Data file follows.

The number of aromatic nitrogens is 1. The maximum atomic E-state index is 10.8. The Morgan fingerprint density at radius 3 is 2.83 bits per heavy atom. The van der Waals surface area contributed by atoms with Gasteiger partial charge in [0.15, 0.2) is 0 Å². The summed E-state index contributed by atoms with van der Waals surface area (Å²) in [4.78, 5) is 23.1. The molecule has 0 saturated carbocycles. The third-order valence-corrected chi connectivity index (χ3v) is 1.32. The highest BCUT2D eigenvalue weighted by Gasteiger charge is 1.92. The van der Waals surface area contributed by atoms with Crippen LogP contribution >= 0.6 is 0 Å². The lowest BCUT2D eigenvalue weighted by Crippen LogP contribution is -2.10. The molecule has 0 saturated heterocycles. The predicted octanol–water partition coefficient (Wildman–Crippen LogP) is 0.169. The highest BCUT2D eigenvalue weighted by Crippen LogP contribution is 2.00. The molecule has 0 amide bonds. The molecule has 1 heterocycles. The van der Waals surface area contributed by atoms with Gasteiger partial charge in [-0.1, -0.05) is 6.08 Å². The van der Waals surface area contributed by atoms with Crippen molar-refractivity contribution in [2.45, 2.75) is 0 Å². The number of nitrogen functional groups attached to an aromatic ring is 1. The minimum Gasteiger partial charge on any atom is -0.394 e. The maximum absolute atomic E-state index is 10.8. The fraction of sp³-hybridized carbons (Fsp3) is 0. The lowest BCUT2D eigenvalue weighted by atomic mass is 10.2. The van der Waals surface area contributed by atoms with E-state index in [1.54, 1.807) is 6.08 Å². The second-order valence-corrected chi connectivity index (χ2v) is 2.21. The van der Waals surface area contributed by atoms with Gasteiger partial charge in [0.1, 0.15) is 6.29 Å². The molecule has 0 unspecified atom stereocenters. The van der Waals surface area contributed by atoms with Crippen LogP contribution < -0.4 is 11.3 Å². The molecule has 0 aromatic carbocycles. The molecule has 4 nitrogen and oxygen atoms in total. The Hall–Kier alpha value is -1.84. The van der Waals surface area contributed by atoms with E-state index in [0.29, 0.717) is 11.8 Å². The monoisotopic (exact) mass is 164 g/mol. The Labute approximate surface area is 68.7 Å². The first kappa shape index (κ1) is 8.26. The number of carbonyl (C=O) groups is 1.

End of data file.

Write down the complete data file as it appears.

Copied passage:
The number of aromatic nitrogens is 1. The maximum atomic E-state index is 10.8. The Morgan fingerprint density at radius 3 is 2.83 bits per heavy atom. The van der Waals surface area contributed by atoms with Gasteiger partial charge in [0.15, 0.2) is 0 Å². The summed E-state index contributed by atoms with van der Waals surface area (Å²) in [4.78, 5) is 23.1. The molecule has 0 saturated carbocycles. The third-order valence-corrected chi connectivity index (χ3v) is 1.32. The highest BCUT2D eigenvalue weighted by Gasteiger charge is 1.92. The van der Waals surface area contributed by atoms with Crippen LogP contribution >= 0.6 is 0 Å². The lowest BCUT2D eigenvalue weighted by Crippen LogP contribution is -2.10. The molecule has 0 saturated heterocycles. The predicted octanol–water partition coefficient (Wildman–Crippen LogP) is 0.169. The highest BCUT2D eigenvalue weighted by Crippen LogP contribution is 2.00. The molecule has 0 amide bonds. The molecule has 1 heterocycles. The van der Waals surface area contributed by atoms with Gasteiger partial charge in [-0.1, -0.05) is 6.08 Å². The van der Waals surface area contributed by atoms with Crippen molar-refractivity contribution in [2.45, 2.75) is 0 Å². The number of nitrogen functional groups attached to an aromatic ring is 1. The minimum Gasteiger partial charge on any atom is -0.394 e. The maximum absolute atomic E-state index is 10.8. The fraction of sp³-hybridized carbons (Fsp3) is 0. The lowest BCUT2D eigenvalue weighted by atomic mass is 10.2. The van der Waals surface area contributed by atoms with E-state index in [1.54, 1.807) is 6.08 Å². The second-order valence-corrected chi connectivity index (χ2v) is 2.21. The van der Waals surface area contributed by atoms with Gasteiger partial charge in [0.1, 0.15) is 6.29 Å². The molecule has 0 unspecified atom stereocenters. The van der Waals surface area contributed by atoms with Crippen LogP contribution < -0.4 is 11.3 Å². The molecule has 0 aromatic carbocycles. The molecule has 4 nitrogen and oxygen atoms in total. The Hall–Kier alpha value is -1.84. The van der Waals surface area contributed by atoms with E-state index in [0.29, 0.717) is 11.8 Å². The monoisotopic (exact) mass is 164 g/mol. The Labute approximate surface area is 68.7 Å². The first kappa shape index (κ1) is 8.26. The number of carbonyl (C=O) groups is 1.